Do Rabbits Cry When in Pain, Sad, Hungry, or They Die?

Do your rabbits cry out in distress, thump their feet wildly, or have constant weepy eyes? The secret crying life of rabbits is more complex than you may realize! In this fascinating 10000 word article, learn why rabbits cry, what their cry noises mean, and how to respond to crying to meet your pet’s needs. Get invaluable insights into pain cues, loneliness, kit vocalizations, environmental stressors, crying misconceptions, and serious medical causes. Don’t let crying rabbits suffer in silence – understand their rich communication abilities and vocalizations to improve their wellbeing and bond more deeply with your pet.

Why Do Rabbits Cry?

Rabbits cry for a variety of reasons, usually as a means of communication. Crying can indicate that a rabbit is in distress, in pain, hungry, or just seeking attention. Rabbits are social animals that use crying noises and behaviors to bond with each other and interact with their owners. Understanding what your rabbit is trying to "say" when it cries will help you identify issues and provide better care.

Do Rabbits Cry Tears?

No, rabbits do not produce tears when they cry. Rabbits have a third eyelid called a nictitating membrane that swipes horizontally across their eyes to keep them clean and moist. This membrane gives the appearance of glossy or wet eyes, but rabbits do not actually shed tears even when in distress. Crying in rabbits refers to noises or behaviors meant to communicate, not liquid from their eyes.

Is Rabbit Crying the Same as Human Crying?

There are some similarities in the purpose and psychology behind crying in rabbits and humans, but also important differences. Human crying involves tear production and sobbing sounds as an emotional release. Rabbit crying serves as communication by using high-pitched vocalizations, thumping, or gestures. Both species may cry due to grief, loneliness, or distress. However, rabbits lack the complex social and emotional cognition that results in crying being cathartic for humans.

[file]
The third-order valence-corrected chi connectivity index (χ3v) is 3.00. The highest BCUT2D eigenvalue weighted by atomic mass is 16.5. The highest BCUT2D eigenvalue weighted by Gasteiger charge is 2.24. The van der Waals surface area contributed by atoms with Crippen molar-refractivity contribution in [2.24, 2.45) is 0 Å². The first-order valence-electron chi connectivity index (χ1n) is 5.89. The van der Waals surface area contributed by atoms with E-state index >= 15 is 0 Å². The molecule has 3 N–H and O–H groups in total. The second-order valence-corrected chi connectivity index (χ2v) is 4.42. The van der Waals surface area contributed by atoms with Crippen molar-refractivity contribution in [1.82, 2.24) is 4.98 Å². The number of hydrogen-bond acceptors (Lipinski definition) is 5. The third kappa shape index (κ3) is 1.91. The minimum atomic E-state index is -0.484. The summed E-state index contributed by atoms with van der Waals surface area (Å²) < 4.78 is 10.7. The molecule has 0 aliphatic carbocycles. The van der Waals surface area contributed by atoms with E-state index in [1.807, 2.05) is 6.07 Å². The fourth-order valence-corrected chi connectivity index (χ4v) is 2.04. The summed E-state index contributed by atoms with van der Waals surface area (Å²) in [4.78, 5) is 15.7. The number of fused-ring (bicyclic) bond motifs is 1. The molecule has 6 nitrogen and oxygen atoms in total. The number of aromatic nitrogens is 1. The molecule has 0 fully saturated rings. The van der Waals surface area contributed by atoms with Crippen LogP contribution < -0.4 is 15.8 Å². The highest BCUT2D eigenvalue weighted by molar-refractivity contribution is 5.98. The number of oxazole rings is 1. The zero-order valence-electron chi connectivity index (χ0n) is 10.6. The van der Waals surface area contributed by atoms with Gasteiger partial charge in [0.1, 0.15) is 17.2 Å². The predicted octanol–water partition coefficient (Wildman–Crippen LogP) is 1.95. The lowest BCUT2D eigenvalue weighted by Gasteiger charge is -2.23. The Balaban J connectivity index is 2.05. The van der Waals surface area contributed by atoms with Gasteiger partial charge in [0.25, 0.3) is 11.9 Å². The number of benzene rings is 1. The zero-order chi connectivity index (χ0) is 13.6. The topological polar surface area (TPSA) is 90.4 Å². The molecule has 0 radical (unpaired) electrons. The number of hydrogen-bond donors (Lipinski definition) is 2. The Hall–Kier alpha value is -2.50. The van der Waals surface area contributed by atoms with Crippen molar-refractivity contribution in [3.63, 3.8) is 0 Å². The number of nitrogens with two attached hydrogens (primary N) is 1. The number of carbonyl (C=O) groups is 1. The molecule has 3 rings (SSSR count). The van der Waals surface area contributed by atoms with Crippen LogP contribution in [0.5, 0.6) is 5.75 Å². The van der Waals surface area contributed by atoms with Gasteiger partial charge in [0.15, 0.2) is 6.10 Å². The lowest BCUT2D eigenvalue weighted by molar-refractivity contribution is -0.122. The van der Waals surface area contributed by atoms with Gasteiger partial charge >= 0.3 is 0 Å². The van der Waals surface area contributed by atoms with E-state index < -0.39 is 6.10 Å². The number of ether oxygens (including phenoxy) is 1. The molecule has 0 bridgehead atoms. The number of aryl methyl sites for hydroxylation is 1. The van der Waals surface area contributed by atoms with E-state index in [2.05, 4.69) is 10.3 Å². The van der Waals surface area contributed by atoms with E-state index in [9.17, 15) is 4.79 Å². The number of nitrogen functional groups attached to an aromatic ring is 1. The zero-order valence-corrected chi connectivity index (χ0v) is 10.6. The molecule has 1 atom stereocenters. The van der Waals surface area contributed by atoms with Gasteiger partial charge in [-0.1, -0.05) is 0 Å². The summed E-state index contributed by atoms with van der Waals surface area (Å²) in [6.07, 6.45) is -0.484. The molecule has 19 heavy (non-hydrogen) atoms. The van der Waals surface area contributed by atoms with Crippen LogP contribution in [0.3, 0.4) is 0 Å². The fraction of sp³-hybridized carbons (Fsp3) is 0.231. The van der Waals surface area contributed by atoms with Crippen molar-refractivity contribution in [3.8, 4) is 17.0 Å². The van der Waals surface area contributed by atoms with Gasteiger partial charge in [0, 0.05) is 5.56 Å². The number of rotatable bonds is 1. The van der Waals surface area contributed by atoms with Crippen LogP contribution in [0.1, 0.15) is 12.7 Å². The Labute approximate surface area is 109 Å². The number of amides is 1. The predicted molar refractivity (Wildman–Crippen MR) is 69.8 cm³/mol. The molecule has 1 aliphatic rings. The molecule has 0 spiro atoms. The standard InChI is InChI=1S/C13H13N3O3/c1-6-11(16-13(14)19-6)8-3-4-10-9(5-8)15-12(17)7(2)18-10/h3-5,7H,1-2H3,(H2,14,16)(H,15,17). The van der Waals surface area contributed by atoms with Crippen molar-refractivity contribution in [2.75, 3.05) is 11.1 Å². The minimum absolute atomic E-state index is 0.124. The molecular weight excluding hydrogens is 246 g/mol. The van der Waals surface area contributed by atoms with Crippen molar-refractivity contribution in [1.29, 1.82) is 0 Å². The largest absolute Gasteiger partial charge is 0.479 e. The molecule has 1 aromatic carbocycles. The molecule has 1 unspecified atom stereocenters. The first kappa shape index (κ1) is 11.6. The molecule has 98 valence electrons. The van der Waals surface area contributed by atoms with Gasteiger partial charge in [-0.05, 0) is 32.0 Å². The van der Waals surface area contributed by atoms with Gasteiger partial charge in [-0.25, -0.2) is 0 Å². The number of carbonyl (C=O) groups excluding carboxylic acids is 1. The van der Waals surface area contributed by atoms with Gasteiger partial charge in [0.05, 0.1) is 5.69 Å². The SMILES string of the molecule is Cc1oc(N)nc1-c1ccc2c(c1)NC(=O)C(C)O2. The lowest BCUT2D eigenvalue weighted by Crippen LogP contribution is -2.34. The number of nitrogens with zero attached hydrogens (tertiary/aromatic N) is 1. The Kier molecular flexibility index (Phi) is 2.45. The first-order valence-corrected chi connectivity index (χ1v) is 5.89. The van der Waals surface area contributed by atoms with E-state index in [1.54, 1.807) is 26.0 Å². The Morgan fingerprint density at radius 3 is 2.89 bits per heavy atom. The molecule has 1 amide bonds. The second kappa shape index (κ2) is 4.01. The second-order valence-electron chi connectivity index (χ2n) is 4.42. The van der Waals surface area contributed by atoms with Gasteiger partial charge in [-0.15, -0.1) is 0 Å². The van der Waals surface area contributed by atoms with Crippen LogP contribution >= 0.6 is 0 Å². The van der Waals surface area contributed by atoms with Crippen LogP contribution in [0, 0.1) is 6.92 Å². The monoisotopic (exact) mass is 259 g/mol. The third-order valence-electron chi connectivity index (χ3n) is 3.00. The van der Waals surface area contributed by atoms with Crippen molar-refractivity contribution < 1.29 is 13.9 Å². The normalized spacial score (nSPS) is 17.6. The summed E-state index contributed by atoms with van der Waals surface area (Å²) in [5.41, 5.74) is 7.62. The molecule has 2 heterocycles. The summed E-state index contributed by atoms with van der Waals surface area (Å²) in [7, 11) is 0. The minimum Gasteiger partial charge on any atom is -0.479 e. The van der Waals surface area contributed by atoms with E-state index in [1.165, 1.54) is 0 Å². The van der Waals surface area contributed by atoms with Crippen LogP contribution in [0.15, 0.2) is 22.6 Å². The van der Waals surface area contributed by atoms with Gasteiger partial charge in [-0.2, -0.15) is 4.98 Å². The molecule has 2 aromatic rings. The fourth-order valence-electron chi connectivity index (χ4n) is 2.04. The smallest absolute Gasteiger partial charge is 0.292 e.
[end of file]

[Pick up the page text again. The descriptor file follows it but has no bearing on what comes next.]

What Do Rabbit Crying Noises Sound Like?

Rabbits make a surprising variety of sounds that each communicate something different. Some common cries include:

  • High-pitched squealing or screaming: Indicates extreme pain or distress.

  • Rhythmic grunting or honking: Shows excitement or satisfaction, often while playing.

  • Clicking teeth: Signals either anticipation or danger.

  • Whimpering or soft squeaks: A sign of loneliness or need for attention.

  • Loud bellowing: Means fear or anger.

  • Shrill shriek: May express pain or protest being handled.

  • Purring: Expresses contentment.

Why Do Baby Rabbits Cry Out?

Baby rabbits, called kits, cry out for a number of reasons related to their needs and vulnerabilities: